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Artificial Intelligence and Copyright

When AI is involved in the authorship of a work, how does it affect the copyright?

By Octavio Robles, AIA, Esq.

Under U.S. law, the ownership of copyright to a work accrues to the author of the work, regardless of the medium used. That is always the case with the exception of works-for-hire, where ownership is effectively assigned to an employer. This policy of authorship protection is rooted in the idea that in order to incentivize people to be creative, a certain degree of protection against copycats is necessary in order to allow the author time to benefit exclusively from his ingenuity. Our founding fathers made sure that creativity was promoted and protected when the U.S. Constitution was enacted. Article I of the Constitution gave congress the power to “…promote the progress of science and useful arts by securing for limited times to authors and inventors the exclusive right to their respective writings and discoveries.” Since then, copyright and patent law has evolved, under the direction of congress, in order to respond to the development of technologies and acceptable social standards. Sometimes congressional action lags behind and a vacuum arises when the law does not keep up with technology. That may be the case at the present time when it comes to Artificial Intelligence (AI) and intellectual property protection in the United States. This article focuses on how the recent advances in AI affects copyright.


From the beginning of technological advances during the industrial revolution in the 19th century, machines that helped humans to be creative and develop a resulting product, were considered tools of the human authors under then established copyright law. One of the earliest cases regarding copyright protection for a product that used a technological “tool” was the 1884 case of Burrow-Giles Lithographic Co. vs. Sarony. This was the landmark U.S. Supreme Court case that first extended copyright protection to photography. The Court held that the camera was merely a tool that captured the image of writer Oscar Wilde by photographer Napoleon Sarony and resulted in a copyrightable work of art. The case is still relevant today as valid legal precedent. Fast forward to the present where computer technology is commonly used as a tool of any given methodology which is programmed by humans to obtain a pre-determined result.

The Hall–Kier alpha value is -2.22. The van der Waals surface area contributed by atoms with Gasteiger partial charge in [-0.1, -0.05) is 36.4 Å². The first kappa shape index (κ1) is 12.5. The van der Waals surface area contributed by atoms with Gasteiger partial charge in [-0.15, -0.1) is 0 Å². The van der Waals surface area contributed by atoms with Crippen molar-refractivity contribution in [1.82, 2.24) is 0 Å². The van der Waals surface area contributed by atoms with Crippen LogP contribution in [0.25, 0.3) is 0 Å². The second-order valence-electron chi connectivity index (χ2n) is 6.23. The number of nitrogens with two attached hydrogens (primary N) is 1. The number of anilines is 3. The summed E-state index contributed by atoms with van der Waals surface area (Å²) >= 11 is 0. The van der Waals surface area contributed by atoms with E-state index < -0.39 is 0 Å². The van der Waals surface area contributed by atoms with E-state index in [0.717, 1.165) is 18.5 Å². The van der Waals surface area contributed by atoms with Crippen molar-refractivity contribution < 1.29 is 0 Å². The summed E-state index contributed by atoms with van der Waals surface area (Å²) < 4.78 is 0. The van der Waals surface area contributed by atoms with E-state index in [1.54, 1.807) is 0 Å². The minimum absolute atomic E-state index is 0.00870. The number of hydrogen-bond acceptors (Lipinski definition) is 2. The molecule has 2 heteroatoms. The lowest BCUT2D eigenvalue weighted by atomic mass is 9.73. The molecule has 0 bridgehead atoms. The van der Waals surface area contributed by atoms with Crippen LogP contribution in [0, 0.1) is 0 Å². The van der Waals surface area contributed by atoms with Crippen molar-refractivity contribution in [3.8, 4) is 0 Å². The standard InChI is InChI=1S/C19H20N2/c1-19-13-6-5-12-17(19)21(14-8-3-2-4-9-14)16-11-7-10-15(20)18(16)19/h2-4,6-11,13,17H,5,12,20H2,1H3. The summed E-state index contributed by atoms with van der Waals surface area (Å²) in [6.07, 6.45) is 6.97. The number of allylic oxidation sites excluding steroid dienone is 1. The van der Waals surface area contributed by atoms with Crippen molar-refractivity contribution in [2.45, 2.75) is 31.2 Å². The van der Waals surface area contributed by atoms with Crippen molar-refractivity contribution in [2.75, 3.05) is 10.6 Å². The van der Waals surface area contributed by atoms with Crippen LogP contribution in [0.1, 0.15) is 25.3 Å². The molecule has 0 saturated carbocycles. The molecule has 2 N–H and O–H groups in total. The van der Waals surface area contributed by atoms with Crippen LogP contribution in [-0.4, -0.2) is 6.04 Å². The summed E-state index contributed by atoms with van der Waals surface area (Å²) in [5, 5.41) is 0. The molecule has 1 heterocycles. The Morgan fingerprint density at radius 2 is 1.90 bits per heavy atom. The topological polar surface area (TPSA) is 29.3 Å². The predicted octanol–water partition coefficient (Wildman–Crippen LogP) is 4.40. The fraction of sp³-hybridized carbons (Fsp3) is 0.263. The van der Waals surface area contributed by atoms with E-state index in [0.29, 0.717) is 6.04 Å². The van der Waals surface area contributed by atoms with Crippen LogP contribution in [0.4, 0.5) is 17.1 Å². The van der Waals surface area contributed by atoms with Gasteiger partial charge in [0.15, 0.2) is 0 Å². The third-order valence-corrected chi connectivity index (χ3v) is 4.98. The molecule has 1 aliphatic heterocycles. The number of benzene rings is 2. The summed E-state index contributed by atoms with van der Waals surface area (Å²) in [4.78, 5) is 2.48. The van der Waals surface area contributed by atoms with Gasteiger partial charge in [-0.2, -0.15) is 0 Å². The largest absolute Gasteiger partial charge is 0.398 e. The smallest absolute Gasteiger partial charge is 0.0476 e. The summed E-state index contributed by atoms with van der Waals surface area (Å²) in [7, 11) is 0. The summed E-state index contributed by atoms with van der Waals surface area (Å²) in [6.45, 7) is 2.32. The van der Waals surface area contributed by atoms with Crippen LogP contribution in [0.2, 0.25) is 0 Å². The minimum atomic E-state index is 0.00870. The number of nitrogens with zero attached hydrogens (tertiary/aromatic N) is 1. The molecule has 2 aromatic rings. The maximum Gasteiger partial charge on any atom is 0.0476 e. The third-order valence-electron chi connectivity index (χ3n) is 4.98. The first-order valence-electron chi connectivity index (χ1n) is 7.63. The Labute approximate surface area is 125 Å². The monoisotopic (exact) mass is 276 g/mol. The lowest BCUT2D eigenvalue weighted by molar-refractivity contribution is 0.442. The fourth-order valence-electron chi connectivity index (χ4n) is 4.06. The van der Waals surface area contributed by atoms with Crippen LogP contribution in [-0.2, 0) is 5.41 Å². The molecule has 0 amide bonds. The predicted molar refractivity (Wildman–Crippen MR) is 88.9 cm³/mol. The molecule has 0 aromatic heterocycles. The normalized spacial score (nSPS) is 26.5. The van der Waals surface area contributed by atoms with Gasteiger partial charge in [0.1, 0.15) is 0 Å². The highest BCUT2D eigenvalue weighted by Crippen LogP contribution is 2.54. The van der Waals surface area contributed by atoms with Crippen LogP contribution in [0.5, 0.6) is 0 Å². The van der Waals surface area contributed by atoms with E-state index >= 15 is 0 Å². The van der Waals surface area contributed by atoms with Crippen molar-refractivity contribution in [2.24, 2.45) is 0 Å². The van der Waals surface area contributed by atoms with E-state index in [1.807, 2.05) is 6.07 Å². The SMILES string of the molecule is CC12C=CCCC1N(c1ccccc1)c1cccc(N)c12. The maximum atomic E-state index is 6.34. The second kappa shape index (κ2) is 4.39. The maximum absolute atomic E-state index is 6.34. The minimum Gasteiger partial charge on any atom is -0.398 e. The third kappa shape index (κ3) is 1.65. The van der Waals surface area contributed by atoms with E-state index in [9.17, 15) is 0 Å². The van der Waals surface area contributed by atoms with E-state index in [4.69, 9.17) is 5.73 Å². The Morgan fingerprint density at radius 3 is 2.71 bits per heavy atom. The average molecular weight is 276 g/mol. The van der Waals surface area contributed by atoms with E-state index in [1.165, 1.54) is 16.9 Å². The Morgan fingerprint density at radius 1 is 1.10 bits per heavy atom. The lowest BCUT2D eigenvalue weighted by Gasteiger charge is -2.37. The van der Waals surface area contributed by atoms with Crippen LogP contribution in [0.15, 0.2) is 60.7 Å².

Norwegian Pia MYrvoLD uses the input from non-passive art spectators through computer programs to produce randomly created images that respond to the public’s participation and interaction. Installation view of her exhibition “ART AVATAR,” Centre Pompidou, Paris, 2014. Photo: Anya Buklowska.

Norwegian Pia MYrvoLD uses the input from non-passive art spectators through computer programs to produce randomly created images that respond to the public’s participation and interaction. Installation view of her exhibition “ART AVATAR,” Centre Pompidou, Paris, 2014. Photo: Anya Buklowska.


As technology has developed, computers have become an important part of the mediums available to someone creating a work, whether visual or literary. As computers and other electronic devices have become more sophisticated, they have become able to create works. The works created by such devices have been mostly enabled through programs and directives of a human. In those cases, the copyright accrues to the person behind the program or directive, unless it was a work for hire. In such instances, the copyright would accrue to the person or entity “employer” that would own the resulting product of the device. Where AI is used as a methodology which is again, programmed by a human but instead, is designed to respond to the input of other humans and the resulting product is a reflection of those multiple inputs, then, in such cases, the copyright accrues to all humans that provided an input through either the initial programming or via the subsequent computer “tool” stimulations. This is referred to as interactive creativity.


The Norwegian artist Pia MYrvoLD is a pioneer of Interactive Art. Among many of her works, in an exhibition called “ART AVATAR,” at the Pompidou Center in Paris in 2014, the artist used the input from non-passive art spectators through computer programs to produce randomly created images that responded to the public’s participation and interaction. The images were ultimately displayed within the actual exhibit. In interactive situations like this in the U.S., the input from the spectators grants each a resulting copyright in a “derivative” work as exhibited by the computer program, which is a “tool”. In order to participate and not proliferate rights under copyright law, each spectator should first agree, in writing, to waive any right they might obtain to a resulting derivative work due to their input. This would have the same effect as having all participating spectators doing work-for-hire and the entirety of the copyright accruing to the artist who created the program.